Opinion
1:19 pm
Fri May 31, 2013

The 'elephant in the room' in Commerce

It's good news that the Kilted Monkey – Commerce’s oddly named but charming pub – is reopening, after a few weeks' absence.  Commerce needs more quirky, funky hangouts for townies and students alike that give the place the character of a true college town.

  (Here’s hoping that the late, lamented College Corner Café might yet make a comeback of its own.)

This leads us to one of those “elephant-in-the-room” topics – what ails Commerce.  Ironically (or perhaps not), there has recently been some Facebook discussion on this very subject.  One sage observer puts his finger on the recent tendency of A&M-Commerce faculty to say “anywhere but Commerce” when choosing a place to live:

I've said it all along: get the people that work here to live here. We have a huge employer here now, but few of the employees live here, for DAMN GOOD REASON. Even if another employer for some unknown reason would want to locate here, how many of their employees would? I can't imagine many. This town is an ongoing disaster. Maybe it's time we do something different.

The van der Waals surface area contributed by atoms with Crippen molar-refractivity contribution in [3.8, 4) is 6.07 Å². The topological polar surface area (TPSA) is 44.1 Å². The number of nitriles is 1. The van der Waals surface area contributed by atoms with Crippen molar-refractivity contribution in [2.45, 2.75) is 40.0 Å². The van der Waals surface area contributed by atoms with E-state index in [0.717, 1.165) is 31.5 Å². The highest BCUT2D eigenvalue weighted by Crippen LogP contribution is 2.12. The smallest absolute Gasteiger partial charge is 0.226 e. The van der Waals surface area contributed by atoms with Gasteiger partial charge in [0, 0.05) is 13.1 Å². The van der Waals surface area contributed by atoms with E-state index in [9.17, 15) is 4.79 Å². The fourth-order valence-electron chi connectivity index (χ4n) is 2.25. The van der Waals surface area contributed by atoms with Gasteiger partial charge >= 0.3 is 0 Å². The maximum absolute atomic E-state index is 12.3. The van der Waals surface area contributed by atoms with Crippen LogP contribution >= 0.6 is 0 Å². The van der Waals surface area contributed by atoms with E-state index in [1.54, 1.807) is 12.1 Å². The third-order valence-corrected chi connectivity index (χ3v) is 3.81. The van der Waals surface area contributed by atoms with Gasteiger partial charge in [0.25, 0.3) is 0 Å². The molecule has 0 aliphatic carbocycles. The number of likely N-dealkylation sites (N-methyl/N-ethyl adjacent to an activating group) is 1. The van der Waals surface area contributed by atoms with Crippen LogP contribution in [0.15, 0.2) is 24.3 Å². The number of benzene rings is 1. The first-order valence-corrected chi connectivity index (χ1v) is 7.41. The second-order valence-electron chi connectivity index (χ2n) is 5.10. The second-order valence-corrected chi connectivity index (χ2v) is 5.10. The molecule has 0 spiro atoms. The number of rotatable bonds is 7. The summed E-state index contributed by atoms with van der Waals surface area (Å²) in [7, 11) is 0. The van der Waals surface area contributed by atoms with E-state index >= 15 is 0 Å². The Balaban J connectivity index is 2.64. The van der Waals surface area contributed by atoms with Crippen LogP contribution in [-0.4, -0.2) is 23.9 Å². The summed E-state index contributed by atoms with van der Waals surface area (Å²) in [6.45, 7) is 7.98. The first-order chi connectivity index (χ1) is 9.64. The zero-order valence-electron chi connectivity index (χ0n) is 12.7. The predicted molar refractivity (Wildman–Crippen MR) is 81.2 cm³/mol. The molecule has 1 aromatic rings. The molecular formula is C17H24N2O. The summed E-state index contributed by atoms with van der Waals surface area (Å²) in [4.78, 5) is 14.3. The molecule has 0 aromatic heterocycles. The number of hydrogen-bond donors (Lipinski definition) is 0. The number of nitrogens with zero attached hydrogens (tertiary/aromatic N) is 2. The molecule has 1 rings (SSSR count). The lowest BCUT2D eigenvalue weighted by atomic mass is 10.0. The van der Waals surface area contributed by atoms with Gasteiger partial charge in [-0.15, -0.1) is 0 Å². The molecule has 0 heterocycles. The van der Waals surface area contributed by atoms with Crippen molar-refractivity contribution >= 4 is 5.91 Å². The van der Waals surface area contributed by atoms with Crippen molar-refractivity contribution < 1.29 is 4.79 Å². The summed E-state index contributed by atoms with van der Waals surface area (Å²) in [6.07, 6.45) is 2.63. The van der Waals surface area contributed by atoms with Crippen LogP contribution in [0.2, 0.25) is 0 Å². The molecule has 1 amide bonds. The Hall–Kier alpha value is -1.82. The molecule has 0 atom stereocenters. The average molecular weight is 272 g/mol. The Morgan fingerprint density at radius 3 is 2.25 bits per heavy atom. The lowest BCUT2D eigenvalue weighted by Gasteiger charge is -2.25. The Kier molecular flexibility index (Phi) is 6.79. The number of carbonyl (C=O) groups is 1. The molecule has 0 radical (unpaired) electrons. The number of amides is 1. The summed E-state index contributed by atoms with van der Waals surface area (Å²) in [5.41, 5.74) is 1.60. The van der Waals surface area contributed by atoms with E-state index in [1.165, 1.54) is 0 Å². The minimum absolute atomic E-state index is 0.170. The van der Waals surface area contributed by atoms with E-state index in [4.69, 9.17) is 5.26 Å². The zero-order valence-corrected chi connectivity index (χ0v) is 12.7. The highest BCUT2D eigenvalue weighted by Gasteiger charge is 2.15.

Along those lines, former Mayor Quay Throgmorton has started a Facebook campaign in favor of 4B sales-tax status for the city of Commerce.  I wouldn’t know a 4B sales-tax system if it bit me in the deductions, but the Texas Economic Development Council says the 4B sales tax is “broader” than the more restrictive 4A, and can be used for “projects that improve a community’s quality of life, including parks, professional and amateur sport and athletic facilities, tourism and entertainment facilities, affordable housing, and other improvements or expenditures that promote new or expanded business activity that create or retain primary jobs.”  The TEDC said as of the beginning of 2008, 337 cities imposed the 4B tax, 116 imposed the 4A tax, and 103 imposed both.  The idea is to make the city a more attractive place to live in, and then go about convincing people to live and work here.

4B apparently was used to good effect in the Houston-area town of Sugar Land.

Who knows if 4B is the answer to “what ails Commerce”?  The good thing is that a few people are asking, “Hey, what about this elephant?”